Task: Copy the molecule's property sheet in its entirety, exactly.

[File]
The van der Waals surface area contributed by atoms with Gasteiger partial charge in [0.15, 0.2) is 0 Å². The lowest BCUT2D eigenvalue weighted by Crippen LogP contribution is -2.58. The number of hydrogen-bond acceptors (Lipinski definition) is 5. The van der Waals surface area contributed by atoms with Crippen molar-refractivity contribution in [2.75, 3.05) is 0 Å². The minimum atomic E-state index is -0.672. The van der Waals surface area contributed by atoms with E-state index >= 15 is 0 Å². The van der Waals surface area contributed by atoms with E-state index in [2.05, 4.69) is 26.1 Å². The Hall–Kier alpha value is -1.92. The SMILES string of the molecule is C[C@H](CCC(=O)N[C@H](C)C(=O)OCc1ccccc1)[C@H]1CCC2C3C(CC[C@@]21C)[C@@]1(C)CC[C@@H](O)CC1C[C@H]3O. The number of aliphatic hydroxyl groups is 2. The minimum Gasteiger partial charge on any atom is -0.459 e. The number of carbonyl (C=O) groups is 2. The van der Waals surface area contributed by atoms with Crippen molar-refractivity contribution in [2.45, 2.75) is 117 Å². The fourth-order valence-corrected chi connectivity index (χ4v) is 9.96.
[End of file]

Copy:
The van der Waals surface area contributed by atoms with Gasteiger partial charge in [0.15, 0.2) is 0 Å². The lowest BCUT2D eigenvalue weighted by Crippen LogP contribution is -2.58. The number of hydrogen-bond acceptors (Lipinski definition) is 5. The van der Waals surface area contributed by atoms with Crippen molar-refractivity contribution in [2.75, 3.05) is 0 Å². The minimum atomic E-state index is -0.672. The van der Waals surface area contributed by atoms with E-state index >= 15 is 0 Å². The van der Waals surface area contributed by atoms with E-state index in [2.05, 4.69) is 26.1 Å². The Hall–Kier alpha value is -1.92. The SMILES string of the molecule is C[C@H](CCC(=O)N[C@H](C)C(=O)OCc1ccccc1)[C@H]1CCC2C3C(CC[C@@]21C)[C@@]1(C)CC[C@@H](O)CC1C[C@H]3O. The number of aliphatic hydroxyl groups is 2. The minimum Gasteiger partial charge on any atom is -0.459 e. The number of carbonyl (C=O) groups is 2. The van der Waals surface area contributed by atoms with Crippen molar-refractivity contribution in [2.45, 2.75) is 117 Å². The fourth-order valence-corrected chi connectivity index (χ4v) is 9.96.